How to build a personal finance app using Azure
Published Jan 25 2021 04:25 PM 6,213 Views

AI allows you to deliver breakthrough experiences in your apps. With Azure Cognitive Services, you can easily customize and deploy the same AI models that power Microsoft’s products, such as Xbox and Bing, using the tools and languages of your choice.

In this blog we will walk through an exercise that you can complete in under an hour and learn how to build an application that can be useful for you, all while exploring a set of Azure services. If you have ever wanted to get your financial transactions in order, look no further. With this exercise, we’ll explore how to quickly take a snap of a receipt from your phone and upload it for categorization, creating expense reports, and to gain insights to your spending. Remember, even though we’ll walk you through each step, you can always explore the sample code and get creative with your own unique solution!


Features of the application:

  • Snap a picture of your receipt and upload it using your smartphone
  • Extract relevant data from the images: Who issued the receipt? What was the total amount? What was purchased? All of this information can be effortlessly stored for exploration
  • Query the data: bring your receipts to life by extracting relevant and insightful information



  • If you don't have an Azure subscription, create a free account before you begin. If you have a subscription, log in to the Azure Portal.
  • You will need to have python installed locally to run some of the samples.


Key Azure technologies: 


Solution Architecture




App Architecture Description: 

  • User uploads a receipt image from their mobile device
  • The uploaded image is verified and then sent to the Azure Form Recognizer to extract information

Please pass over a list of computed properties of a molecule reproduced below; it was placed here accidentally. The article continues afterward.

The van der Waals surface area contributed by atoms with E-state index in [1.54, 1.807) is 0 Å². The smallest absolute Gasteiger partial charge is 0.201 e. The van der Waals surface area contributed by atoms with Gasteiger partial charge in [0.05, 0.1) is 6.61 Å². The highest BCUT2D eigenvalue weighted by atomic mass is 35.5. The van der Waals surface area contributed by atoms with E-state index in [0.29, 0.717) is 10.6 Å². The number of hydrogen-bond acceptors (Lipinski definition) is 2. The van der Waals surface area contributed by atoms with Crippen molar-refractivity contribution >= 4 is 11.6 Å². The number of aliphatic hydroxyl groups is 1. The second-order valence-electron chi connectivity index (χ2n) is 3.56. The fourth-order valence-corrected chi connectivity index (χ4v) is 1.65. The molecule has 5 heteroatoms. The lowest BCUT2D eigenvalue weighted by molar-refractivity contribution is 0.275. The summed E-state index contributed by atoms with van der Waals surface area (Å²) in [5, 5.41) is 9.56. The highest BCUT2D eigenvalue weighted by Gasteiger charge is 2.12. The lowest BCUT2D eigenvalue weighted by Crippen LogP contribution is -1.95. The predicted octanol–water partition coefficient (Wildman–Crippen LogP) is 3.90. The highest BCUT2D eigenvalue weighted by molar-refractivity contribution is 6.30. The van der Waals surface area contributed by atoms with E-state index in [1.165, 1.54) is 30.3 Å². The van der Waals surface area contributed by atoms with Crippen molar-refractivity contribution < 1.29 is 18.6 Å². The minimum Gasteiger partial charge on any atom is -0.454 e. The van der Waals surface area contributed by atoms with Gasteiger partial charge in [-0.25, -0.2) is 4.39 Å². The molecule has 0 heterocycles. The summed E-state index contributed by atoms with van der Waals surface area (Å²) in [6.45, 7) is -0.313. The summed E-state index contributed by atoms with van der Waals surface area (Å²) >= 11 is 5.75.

• The image is analysed by the REST API within the Form Recognizer prebuilt receipt model
  • A JSON is returned that has both the text information and bounding box coordinates of the extracted receipt data
  • The resulting JSON is parsed and a simpler JSON is formed, saving only the relevant information needed
  • This receipt JSON is then stored in Azure Blob Storage
  • Azure Cognitive Search points directly to Azure Blob Storage and is used to index the data
  • The application queries this search index to extract relevant information from the receipts

Another visual of the flow of data within the solution architecture is shown below.




Now that we’ve explored the technology and services we’ll be using, let’s dive into building our app!



To get started, data from receipts must be extracted; this is done by setting up the Form Recognizer service in Azure and connecting to the service to use the relevant API for receipts. A JSON is returned that contains the information extracted from receipts and is stored in Azure Blob Storage to be used by Azure Cognitive Search. Cognitive Search is then utilized to index the receipt data, and to search for relevant information.


High level overview of steps, along with sample code snippets for illustration:

  1. Go to the Azure portal and create a new Form Recognizer resource. In the Create pane, provide the following information:


A descriptive name for your resource. 


Select the Azure subscription which has been granted access.


The location of your cognitive service instance. Different locations may introduce latency, but have no impact on the runtime availability of your resource.

Pricing Tier

The cost of your resource depends on the pricing tier you choose and your usage. For more information, see the API pricing details.

Resource Group

The Azure resource group that will contain your resource. You can create a new group or add it to a pre-existing group.


  1. After Form Recognizer deploys, go to All Resources and locate the newly deployed resource. Save the key and endpoint from the resource’s key and endpoint page somewhere so you can access it later.